For the last few years, many people have given Bitcoin the label ‘digital gold’. They saw it as something that has many parallels with gold. It’s scarce, desired, and a store of value with some utility. The thought was that in the event of a financial crisis, the BTC price would act somewhat like digital gold.
Now, we’ve faced a crisis of epic proportions, can we still call Bitcoin digital gold? Let’s take a look and see.
Bitcoin as Digital Gold
Bitcoin was designed as a completely new kind of asset. Something different from cash, stocks, or gold. It was intended to be the ‘money of the internet’ that has been so elusive. But, over time, people have struggled to find much utility in the digital token. Few retailers and stores accept Bitcoin as a form of payment, and that still isn’t changing very quickly. The stark truth is that Bitcoin still isn’t very useful in the real world.
But, there was one thing Bitcoin seemed to be excellent at, and that is storing value. If fact, Bitcoin has gone well beyond storing value, rising from $0 to tens of thousands of dollars each in a decade. It’s been one of the best performing investments in the world.
This is where people started to label Bitcoin as digital gold. You can buy it, use it for some things, but mostly earn money just by holding it. As Bitcoin isn’t linked or controlled by any central government, it could retain its value as currencies around the world lose their value due to money printing.
Many thought this would be especially true in a financial crisis. Crypto investors assumed that if stocks will start plummeting in price, everyone would flock to gold and Bitcoin to preserve their wealth. Now, we’ve had a crisis, and we can see if this has become a reality.
The Gold price through the crisis
The gold price throughout the coronavirus crisis has skyrocketed. While stock prices have plummeted, gold has gone way up. There was a sharp decline around mid-March, but that was quickly recovered and by May Gold was traded about 17% higher than it was in December. This is to be expected, as investors rush to sell stocks and buy gold in order to preserve wealth. This has happened in all crises in the past.
The Bitcoin price throughout the crisis
The Bitcoin price has taken a remarkably similar trajectory to gold in the opening few months of the coronavirus crisis. Throughout the crisis, the Bitcoin price has also gone up, with a major decline in mid-March. This was presumably as businesses and investors sold assets to gain much-needed liquidity. Bitcoin didn’t recover as fast as gold, but by May, Bitcoin was trading 25% higher than in December before the crisis really started to hit.
What we’ve learned
The price charts don’t match completely. But, put them side-by-side there is some strong evidence that Bitcoin is starting to step into its role as digital gold. The fact that the Bitcoin price has followed gold more closely than stocks shows that investors are starting to see it this way in their portfolios.
There were other factors at play during this time. In May, the Bitcoin block reward halving happened. The event was expected to come with price increases as it effectively halves the supply of new Bitcoins being created every day. As the price of Bitcoin is set entirely by supply and demand, a halving of supply can be expected to send the price much higher.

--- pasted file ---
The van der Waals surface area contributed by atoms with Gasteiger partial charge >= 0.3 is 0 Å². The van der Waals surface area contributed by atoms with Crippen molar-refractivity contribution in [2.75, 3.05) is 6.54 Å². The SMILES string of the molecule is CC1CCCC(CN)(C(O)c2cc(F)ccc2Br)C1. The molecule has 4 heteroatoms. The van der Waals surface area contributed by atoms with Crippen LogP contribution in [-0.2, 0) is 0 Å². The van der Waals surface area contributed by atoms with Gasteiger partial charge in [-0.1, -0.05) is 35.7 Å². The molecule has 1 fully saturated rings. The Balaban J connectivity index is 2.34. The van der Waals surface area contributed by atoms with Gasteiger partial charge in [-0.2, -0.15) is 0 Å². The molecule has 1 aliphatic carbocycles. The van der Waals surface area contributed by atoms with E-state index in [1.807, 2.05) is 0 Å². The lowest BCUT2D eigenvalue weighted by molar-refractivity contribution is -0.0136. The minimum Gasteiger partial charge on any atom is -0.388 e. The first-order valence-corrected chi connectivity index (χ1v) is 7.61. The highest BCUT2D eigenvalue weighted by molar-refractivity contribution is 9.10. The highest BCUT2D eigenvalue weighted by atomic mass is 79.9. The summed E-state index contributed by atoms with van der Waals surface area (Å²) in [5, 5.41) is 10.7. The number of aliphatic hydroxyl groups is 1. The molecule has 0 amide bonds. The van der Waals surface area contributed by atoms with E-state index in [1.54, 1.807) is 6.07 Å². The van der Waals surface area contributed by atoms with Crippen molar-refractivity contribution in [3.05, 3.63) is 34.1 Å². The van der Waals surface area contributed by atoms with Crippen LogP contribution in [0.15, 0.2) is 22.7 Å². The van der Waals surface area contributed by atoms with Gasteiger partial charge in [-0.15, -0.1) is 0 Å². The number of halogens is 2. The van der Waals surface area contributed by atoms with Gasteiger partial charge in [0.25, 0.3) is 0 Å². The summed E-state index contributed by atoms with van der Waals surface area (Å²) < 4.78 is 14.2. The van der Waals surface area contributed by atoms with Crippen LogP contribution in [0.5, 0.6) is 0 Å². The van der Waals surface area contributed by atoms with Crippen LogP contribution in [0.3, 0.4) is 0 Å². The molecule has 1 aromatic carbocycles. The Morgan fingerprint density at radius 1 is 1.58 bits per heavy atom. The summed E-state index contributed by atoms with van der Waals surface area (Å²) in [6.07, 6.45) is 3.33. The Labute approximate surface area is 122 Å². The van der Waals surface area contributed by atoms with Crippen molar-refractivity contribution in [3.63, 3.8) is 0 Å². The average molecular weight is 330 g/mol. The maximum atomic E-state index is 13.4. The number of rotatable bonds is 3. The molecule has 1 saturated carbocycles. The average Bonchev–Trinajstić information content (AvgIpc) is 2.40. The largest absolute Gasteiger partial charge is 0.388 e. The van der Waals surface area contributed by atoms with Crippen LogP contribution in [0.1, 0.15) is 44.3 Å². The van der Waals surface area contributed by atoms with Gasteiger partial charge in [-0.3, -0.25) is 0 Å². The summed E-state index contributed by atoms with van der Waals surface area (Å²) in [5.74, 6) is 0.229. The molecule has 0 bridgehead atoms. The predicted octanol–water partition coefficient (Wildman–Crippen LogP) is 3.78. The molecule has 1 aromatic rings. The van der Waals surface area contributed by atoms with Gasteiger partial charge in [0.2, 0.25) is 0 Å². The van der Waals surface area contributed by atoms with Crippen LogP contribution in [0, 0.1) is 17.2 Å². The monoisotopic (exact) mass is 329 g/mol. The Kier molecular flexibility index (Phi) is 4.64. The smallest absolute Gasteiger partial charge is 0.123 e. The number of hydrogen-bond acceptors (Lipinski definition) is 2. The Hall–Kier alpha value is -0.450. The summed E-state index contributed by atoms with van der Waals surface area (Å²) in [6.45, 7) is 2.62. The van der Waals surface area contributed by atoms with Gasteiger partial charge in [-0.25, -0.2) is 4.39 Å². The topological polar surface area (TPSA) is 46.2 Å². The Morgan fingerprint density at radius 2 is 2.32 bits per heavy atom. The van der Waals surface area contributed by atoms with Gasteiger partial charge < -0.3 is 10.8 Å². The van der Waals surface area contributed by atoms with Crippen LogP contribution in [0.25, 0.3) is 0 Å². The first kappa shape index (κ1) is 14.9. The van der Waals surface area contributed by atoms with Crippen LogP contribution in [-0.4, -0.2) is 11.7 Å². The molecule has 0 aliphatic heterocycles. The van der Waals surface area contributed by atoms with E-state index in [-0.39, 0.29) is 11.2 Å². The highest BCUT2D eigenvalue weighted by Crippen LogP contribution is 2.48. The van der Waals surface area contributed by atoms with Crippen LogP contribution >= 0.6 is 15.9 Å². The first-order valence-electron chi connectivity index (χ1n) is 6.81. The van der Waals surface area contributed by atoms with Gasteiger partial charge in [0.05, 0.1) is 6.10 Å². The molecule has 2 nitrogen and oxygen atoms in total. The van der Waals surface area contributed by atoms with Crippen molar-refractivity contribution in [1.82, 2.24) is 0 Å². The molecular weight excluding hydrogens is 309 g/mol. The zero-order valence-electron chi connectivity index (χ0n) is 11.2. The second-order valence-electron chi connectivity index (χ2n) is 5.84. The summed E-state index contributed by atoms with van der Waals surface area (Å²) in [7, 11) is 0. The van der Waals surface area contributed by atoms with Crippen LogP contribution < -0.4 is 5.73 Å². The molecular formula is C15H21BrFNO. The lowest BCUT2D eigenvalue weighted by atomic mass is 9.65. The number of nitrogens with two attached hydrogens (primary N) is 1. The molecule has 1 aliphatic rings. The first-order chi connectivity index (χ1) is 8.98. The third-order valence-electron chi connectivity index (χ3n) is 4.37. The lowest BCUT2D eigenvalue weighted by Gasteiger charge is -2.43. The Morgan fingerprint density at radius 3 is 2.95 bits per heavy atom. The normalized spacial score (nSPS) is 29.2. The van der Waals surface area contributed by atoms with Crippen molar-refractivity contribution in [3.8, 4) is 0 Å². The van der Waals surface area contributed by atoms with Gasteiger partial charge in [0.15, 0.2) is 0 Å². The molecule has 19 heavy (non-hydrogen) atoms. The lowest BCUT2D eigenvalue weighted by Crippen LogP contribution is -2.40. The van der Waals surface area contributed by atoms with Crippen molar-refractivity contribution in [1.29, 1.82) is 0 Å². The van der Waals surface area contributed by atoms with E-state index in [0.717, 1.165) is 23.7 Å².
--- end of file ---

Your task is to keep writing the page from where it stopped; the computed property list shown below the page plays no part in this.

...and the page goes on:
However, in previous Bitcoin block reward halvings, the price increase has been spread over one to two years. It’s very difficult to tell how much of the price increase is due to the crisis and how much is down to the supply reduction.
If we want to say Bitcoin has obtained the role of digital gold, we’re going to need more evidence over a longer period of time to see if it can live up to that label.
Bitcoin has survived the coronavirus pandemic crisis and the block reward halving so far, so investors are feeling a little more confident about it. But we likely have a very long way to go until things are back to normal.
For investors, the best strategy is to remain careful and vigilant with Bitcoin. Bitcoin may have acted like digital gold for a short period of time, but that does not mean it’s the same thing with gold. If you have your wealth invested in Gold, you can be almost certain it’s going to be safe in the long-term.
This simply isn’t true for Bitcoin. Bitcoin is a highly risky and volatile investment. At any time, the price of Bitcoin could collapse, something that would probably never happen with gold. There is a huge number of risk factors. A competing coin could come and take market share from Bitcoin, the mining network could fail to support the network, some vulnerability could be found in its code. Or, governments could simply ban it.
None of these risks apply to gold, and they are why gold is one of the safest investments in the world. Bitcoin may have started showing market characteristics of gold, but don’t let the label fool you into thinking it’s too safe.
Another big (but much more exciting) difference between Bitcoin and gold is that Bitcoin can also go much higher. If Bitcoin gains widespread adoption, it could double, triple, or even 10x in value in just a few years. This is not really possible with gold. Gold already has widespread appeal to mainstream investors globally, and this probably isn’t going to change too much.
So Bitcoin is moving more into the role of ‘digital gold’, but remember, it’s just a thin label. Bitcoin has fundamental differences, good and bad, to gold. Mostly, Bitcoin is much more exciting!